For further details contact Dennis Milligan at

BFCMA creates new web site and guidance on chimneys for wood burning appliances.

The growing interest in the carbon saving potential of wood burning stoves has led to a corresponding growth in the number of flue and chimney installations for wood burning appliances. Increasingly heating engineers are seeking to add the installation of wood burning stoves as one of their competences.

To help meet this need for information the BFCMA has created a new web site ( with a downloadable document giving guidance on the selection and installation on flues and chimneys.

The web site has an easy to understand overview of the different types of chimneys and flues available with links to individual BFCMA members’ web sites for a more detailed explanation of the products and how they should be used. There are also standard installations drawings showing how the different types of flues and chimneys should be installed with wood burning appliances. The regulations for wood burning and solid fuel are different to those for gas and oil appliances; as are some of the flues that can be used. So it is important that the appropriate flue or chimney is installed with an appliance.

The web site can be used as a reference site for installers and specifiers as it contains an up-to-date listing of latest flue and chimney standards. Guidance is also given on the new standard for clay chimney liners. The standard was revised in 2012 into two parts to cover liners both non-condensing and condensing appliances. People can become confused by the CE designation for stainless steel flues so there is a clear explanation of the coding system used to specify the different classes of flue.

The web site and the guide have been developed to give installers and people thinking of buying a wood burning appliance a better understanding of what is involved in correctly flueing a wood burning stove. There are sections on the design, installation and maintenance of flues and chimneys. The guidance given is line with the training given to installers by HETAS.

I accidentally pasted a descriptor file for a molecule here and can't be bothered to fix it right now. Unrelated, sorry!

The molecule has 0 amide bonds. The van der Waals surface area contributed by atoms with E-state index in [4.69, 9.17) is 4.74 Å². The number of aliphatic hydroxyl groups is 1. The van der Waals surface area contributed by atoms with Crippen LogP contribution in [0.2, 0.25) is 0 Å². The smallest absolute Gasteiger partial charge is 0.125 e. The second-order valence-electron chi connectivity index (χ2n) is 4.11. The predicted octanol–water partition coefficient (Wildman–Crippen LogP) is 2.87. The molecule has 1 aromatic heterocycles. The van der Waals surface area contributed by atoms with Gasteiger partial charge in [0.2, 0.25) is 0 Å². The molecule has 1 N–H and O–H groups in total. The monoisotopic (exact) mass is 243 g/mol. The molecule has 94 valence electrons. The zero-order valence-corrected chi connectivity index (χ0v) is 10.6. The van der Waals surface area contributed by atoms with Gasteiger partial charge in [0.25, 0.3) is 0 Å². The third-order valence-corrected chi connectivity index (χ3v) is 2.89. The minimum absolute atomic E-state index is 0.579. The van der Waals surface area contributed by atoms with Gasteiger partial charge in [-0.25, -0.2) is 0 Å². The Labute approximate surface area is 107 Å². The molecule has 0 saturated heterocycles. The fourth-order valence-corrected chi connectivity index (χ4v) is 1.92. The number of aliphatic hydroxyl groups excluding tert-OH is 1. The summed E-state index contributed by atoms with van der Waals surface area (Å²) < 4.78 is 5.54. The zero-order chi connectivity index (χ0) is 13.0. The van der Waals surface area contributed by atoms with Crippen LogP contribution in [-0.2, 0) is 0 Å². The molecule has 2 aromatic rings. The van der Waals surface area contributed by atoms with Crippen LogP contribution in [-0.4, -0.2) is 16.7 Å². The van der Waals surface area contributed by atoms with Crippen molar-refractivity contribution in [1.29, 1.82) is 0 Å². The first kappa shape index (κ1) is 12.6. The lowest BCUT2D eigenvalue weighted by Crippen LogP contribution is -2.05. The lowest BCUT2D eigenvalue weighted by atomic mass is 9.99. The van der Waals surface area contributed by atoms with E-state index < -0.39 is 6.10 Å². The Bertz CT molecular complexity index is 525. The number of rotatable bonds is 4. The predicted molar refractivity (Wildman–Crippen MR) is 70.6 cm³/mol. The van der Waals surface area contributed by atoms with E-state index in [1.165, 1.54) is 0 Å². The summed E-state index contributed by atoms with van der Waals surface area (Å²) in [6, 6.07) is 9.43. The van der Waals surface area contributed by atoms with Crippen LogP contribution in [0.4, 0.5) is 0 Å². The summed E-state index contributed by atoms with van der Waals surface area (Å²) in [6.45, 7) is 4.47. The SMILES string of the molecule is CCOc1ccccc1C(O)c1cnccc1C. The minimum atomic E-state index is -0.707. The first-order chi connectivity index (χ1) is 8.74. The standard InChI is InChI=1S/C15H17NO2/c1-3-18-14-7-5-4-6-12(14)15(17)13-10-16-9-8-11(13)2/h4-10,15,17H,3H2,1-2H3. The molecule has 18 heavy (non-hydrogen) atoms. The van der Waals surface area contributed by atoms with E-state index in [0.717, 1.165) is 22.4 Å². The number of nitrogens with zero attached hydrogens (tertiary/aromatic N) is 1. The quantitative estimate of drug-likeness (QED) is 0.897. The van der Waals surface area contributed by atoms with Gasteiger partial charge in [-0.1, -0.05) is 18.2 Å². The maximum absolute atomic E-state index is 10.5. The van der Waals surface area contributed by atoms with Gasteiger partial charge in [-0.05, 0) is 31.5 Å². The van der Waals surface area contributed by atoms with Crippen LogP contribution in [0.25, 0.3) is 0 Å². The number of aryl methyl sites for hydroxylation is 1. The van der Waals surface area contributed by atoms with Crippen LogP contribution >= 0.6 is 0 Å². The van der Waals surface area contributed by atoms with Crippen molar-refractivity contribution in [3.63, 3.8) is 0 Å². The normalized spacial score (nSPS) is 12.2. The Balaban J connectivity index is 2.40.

This is the first stage in a series of initiatives designed to provide clear information on the installation and use of chimneys and flues. Already planned for 2013 are guidance on the flueing of pellet boilers and an overview of the new UK annex to the installation standard for chimneys (BSEN15287). The publication of the guidance on the flueing of pellet boilers is timed to meet the anticipated increase in demand for pellet boilers through the Green Deal initiative. By simply registering on the BFCMA web site people can be sure of receiving these documents when they are published.

The BFCMA is the British flue and chimney manufacturers association. The Association represents the main manufacturers and sole importers of chimneys and flues in the UK. The BFCMA works closely with government departments and other organisations to provide efficient and safe chimney solutions.

For further details contact Dennis Milligan at